I played football in high school. Most of you don’t know that, because how I spent my fall afternoons and weekends in high school isn’t all that relevant as an adult. The game is viewed differently today than it was then, as decades of bad behavior from student and professional athletes along with an appropriate and growing concern for the trauma that the sport inflicts on the body and more specifically the brain have left players and spectators alike with questions, many difficult to answer.
While I don’t watch football anymore, my own experience with it was positive. Few experiences in my life, in fact, have had as much impact on who am I today.
For those whose exposure to the sport is limited, it is often understood through TV and movies. Programs as seen on Friday Night Lights, coaches like the one trying to get Pink to sign his pledge sheet in Dazed and Confused. Big stadiums, huge crowds, high stakes and nylon shorts-wearing shouting coaches whose one and only concern is winning games. These portrayals, or more accurately caricatures, are not without their basis in reality. But they were not my reality.
My high school, for one, was tiny. There were ninety some odd kids in my graduating class. Our stadium was a modest set of bleachers, our crowds about as big as our school. And the man who coached football at Mountain Lakes High School for 44 years – Doug Wilkins, always just Coach to me – was one of the finest leaders I’ve encountered in all my years, and a truly great man.
He died on Monday.
Now admittedly, when I said the media reality wasn’t my reality, that was true. Mostly. Some of the old high school football tropes did apply. Coach did wear those terrible old BIKE nylon shorts, and he could yell with the best of them when the situation required it.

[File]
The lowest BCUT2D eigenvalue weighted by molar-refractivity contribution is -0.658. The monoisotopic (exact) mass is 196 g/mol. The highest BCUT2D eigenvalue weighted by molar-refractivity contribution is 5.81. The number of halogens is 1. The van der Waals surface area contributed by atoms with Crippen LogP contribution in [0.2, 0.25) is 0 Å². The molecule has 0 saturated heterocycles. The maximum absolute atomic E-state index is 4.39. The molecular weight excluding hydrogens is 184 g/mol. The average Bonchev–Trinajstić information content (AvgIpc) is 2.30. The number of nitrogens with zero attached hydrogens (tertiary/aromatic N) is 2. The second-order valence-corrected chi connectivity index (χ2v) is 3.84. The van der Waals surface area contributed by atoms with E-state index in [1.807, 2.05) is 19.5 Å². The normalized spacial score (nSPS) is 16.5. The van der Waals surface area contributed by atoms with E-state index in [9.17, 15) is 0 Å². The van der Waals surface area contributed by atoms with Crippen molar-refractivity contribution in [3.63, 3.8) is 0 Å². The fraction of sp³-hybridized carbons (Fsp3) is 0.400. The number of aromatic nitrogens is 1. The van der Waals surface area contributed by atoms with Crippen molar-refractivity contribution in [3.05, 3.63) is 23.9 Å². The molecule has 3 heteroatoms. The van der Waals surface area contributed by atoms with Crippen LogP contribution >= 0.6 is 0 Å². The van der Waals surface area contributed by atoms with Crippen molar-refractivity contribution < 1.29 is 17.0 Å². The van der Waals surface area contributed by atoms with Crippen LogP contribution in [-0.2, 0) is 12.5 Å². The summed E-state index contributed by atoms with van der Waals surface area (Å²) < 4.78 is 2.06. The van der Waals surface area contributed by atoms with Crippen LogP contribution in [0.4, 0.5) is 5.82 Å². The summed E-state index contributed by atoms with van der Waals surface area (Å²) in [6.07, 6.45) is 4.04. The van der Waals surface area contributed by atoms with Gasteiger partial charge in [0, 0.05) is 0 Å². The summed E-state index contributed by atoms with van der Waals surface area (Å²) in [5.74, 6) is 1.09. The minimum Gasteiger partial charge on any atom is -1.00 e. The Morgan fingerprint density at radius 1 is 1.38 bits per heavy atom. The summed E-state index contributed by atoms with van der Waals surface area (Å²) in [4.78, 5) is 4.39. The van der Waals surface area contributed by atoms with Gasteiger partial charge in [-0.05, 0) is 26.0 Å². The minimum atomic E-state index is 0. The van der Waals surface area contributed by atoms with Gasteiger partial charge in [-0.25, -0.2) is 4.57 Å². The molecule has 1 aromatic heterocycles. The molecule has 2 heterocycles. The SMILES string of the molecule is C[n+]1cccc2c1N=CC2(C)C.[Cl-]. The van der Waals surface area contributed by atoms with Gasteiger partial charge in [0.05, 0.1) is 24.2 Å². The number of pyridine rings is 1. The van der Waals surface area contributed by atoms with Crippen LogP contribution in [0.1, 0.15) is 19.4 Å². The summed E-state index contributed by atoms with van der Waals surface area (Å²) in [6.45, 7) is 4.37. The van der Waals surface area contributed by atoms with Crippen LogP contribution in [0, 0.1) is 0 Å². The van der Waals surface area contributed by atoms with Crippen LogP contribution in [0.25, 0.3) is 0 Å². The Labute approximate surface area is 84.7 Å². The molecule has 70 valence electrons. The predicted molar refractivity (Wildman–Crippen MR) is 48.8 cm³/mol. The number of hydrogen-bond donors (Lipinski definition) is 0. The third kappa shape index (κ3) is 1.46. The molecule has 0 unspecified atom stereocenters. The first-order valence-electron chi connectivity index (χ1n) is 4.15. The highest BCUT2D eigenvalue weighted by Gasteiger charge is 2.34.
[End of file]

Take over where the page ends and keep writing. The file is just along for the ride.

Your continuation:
The big difference between the coach I knew and the coach I saw on screens was that I never had any doubt, ever, where his priorities lay. He wanted to win, and was willing to put in the work to do it. But his priority was helping the players entrusted to him become better men. If that meant sacrificing his best chance to win, so be it.
He taught me many things in the years I spent playing for him, more than I can talk about here. These are a few of the most important.
- You Have to Put in the Work:
As a small high school, we were almost always outclassed from a talent perspective. The other lines were bigger, their skill players faster, their roster deeper. Coach believed that these inherent disadvantages could be overcome through the application of effort.
I have never trained harder than I did in high school. The summer double sessions when I got to college were a cakewalk next to the triple sessions we endured in high school, training on a field that was half crabgrass and rocks and half baseball diamond. Coach made sure the first session in the morning was at a different time every day, to communicate the importance of an attention to detail. One morning it was 7:45, the next 7:15, 8 the day after.